Short fibers:

 $PMD=\frac{\Delta \tau}{L},[ps/km]$ (2)

Long fibers:

 $PMD=\frac{\Delta \tau}{\sqrt{L}},[ps/\sqrt{km}]$ (3)

where Δτ – general delay L – length of optical fiber.

PMD is random quantity dependent at the time, wavelength, deformation fiber, band along routes. PMD is markedly weaker phenomenon than chromatic dispersion. PMD showed till from transfer velocity 10 Gbit/s. It is random phenomenon, which depend on installation routes and influence of environment. Compensation of PMD is too expensive, difficult and not fully effective. PMD is not possible exact calculate and is it needs measure in all stage life fiber – too after building routes. Urgency measuring extra applies to routes with old fibers.

2.2 Attenuation of optical fibers

Attenuation is one of the most important parameters of optical fiber. When optical fibers achieved attenuation less than 5 dB/km, than they were applied for telecommunication application.

Total attenuation of optical signal αT (dB):

 $\alpha_T=10.log \frac{P_T}{P_R}$ (4)

where PT is input optical power and PR is output optical power of optical fiber. Attenuation of optical fibers on unit of length:

 $\alpha_{dB}(dB.km^{-1}) = \frac{10}{L} log \frac{P_T}{P_R} =\frac{\alpha_{T}}{L}$ (5)

where L is length of optical fiber. Spectral dependence attenuation of optical fiber is shown in Fig. 6.

Fig. 6. Attenuation of optical fiber (SiO2)

Attenuation of optical fiber is caused by following several physical mechanisms.

1. Material absorption loss is caused by the fiber itself or by impurities in the fiber. Intrinsic absorption has two components (ultraviolet and infrared absorption), it is due to interaction of transmitted light with SiO2. Extrinsic absorption is due to absorption on metal impurities (Cr, Cu, Fe, V, Ni, Mn) and on OH ions.
2. Linear scattering loss – is due to linear transfer of optical power among modes. Rayleigh’s scattering is due to non–homogeneities in glass, of a size smaller than the wavelength. It is dominant scattering mechanism in silica fibers. Non–homogeneities are bigger than wavelength of optical signal by Mies scattering.
3. Non – linear scattering loss is caused by high density of optical power in the optical fiber core. Non – linear scattering loss consists of the two following parts. Brillouins scattering is modulation of light on thermal vibration of molecules in optical fiber. When light encounters molecules in the air, the predominant mode of scattering is elastic scattering. It is also possible for the incident photons to interact with the molecules in such a way that energy is either gained or lost so that the scattered photons are shifted in frequency. Such inelastic scattering is called Raman`s scattering.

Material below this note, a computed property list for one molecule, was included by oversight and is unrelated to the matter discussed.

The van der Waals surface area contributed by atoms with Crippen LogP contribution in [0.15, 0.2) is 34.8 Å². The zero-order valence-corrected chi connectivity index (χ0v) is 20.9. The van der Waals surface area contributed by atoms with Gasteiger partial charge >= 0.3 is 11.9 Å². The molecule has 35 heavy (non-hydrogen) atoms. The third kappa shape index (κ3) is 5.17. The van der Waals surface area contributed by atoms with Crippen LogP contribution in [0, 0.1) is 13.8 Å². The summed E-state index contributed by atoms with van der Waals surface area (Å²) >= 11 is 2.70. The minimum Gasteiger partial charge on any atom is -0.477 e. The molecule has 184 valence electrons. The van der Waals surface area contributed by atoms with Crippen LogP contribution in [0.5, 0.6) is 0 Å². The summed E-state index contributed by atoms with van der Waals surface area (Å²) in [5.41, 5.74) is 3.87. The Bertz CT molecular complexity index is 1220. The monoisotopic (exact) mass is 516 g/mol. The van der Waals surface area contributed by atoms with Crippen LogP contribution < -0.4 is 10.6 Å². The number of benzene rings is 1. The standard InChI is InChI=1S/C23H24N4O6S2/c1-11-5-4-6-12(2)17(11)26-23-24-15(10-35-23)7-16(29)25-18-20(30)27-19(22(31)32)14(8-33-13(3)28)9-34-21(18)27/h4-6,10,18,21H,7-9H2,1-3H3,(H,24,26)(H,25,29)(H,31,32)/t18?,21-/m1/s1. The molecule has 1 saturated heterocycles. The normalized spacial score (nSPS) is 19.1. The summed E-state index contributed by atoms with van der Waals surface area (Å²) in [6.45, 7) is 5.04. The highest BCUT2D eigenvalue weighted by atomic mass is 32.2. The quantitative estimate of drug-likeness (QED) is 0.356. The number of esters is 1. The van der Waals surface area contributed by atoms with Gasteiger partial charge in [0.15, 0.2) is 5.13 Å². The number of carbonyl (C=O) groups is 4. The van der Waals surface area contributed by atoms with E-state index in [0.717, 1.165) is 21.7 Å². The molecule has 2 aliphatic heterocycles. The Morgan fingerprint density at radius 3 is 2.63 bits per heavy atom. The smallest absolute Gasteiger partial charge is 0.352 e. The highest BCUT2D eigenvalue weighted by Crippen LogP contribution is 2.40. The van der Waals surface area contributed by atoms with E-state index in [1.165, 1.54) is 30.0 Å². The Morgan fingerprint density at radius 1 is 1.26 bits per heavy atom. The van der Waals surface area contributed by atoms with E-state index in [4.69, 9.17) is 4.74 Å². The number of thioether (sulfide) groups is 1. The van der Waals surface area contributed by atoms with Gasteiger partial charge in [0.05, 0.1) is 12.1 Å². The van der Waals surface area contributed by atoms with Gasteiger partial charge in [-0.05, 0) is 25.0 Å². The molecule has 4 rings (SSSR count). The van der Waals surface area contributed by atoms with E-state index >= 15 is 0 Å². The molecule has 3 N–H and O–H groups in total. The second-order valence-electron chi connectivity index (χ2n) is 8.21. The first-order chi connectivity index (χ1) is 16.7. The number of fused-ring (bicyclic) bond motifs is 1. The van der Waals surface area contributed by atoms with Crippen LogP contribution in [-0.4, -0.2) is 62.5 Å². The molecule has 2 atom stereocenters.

4. Bending losses of optical fiber are generated as a result of breaking the conditions for the spread of light in bending field of optical fibers. Part of the electromagnetic field, which is on the outside of optical fibers, requires a greater spread in velocity as a part on the inner side. This includes losses due macro – bend and loss caused micro – bend. Losses incurred in bending bent into curves with a critical radius. Critical radius has a different relationship to singlemode and multimode fiber.

Relationship of critical radius for singlemode optical fiber:

 $R_{cs}=\frac{20 \lambda}{(n_1-n_2)^{3/2}} \left ( 2,748 - 0.996 \frac{\lambda}{\lambda_c} \right )$ (6)

Relationship of critical radius for multimode optical fiber:

 $R_{c}=\frac{3.n_1^2 . \lambda}{4 \pi (n_1^2-n_2^2)^{3/2}}$ (7)

where n1 is the refractive index of core and shell refractive index n2 of optical fibers, λc is the wavelength limit. Bending loss can be reduced by increasing the relative refractive index difference and core optical fiber shell, choosing the shortest working wavelength.

3. Experimental part

3.1. Measured samples of optical fiber

The following samples of optical fiber were measured. The first fiber was LEAF fiber with zero chromatic dispersion according to the standard International Telecommunication Authority ITU G.655. The second one sample was ATC fiber with parameters defined by ITU G.652. This fiber has zero chromatic dispersion at 1310nm wavelength band. The last sample is LEONI fiber with low sensitive on macro–bends loss with G.657 parameters.

The samples have the following physical parameters

1. The first sample of fiber – SMF–type 28 LEAF 1099 with length 24 m (13 m fiber alone, 11 m interconnecting fibers) is from Corning according to ITU G.655.
2. The second sample of fiber – standard singlemode optical fiber ATC 9 / 125 2000 with a length of 24 m (13 m fiber alone, 11 m interconnecting fibers) standard fiber according to ITU G.652.
3. The third sample of fiber – fiber LEONI GIGALINE IV (ZN) H 1E9/125 STB 900H 2.0 10562972 LF 149641 with a length of 20 m (14 m fiber itself, 6 meter interconnecting fibers) according to ITU G.657.

3.2 Measuring devices

Attenuation was measured by direct method [6]. Agilent HP 8163 Lightwave multimeter was used for the measurement of attenuation. It has optical sources at 1310 nm and 1550 nm bands and also power meter. Universal test system EXFO FTB – 400 with analyzer polarization modes dispersion module FTB – 5500B [5] and broadband polarized optical source FLS – 110 were used for PMD measurement. Used measuring devices are shown in Fig .7 and Fig. 8.

Fig.7. Multimeter Agilent HP 8163A [6]

Fig.8. PMD Analyzer FTB – 5500B with universal test system FTB – 400, optical polarized source FLS – 11 [5]

3.3. Dependencies of attenuation from bend radius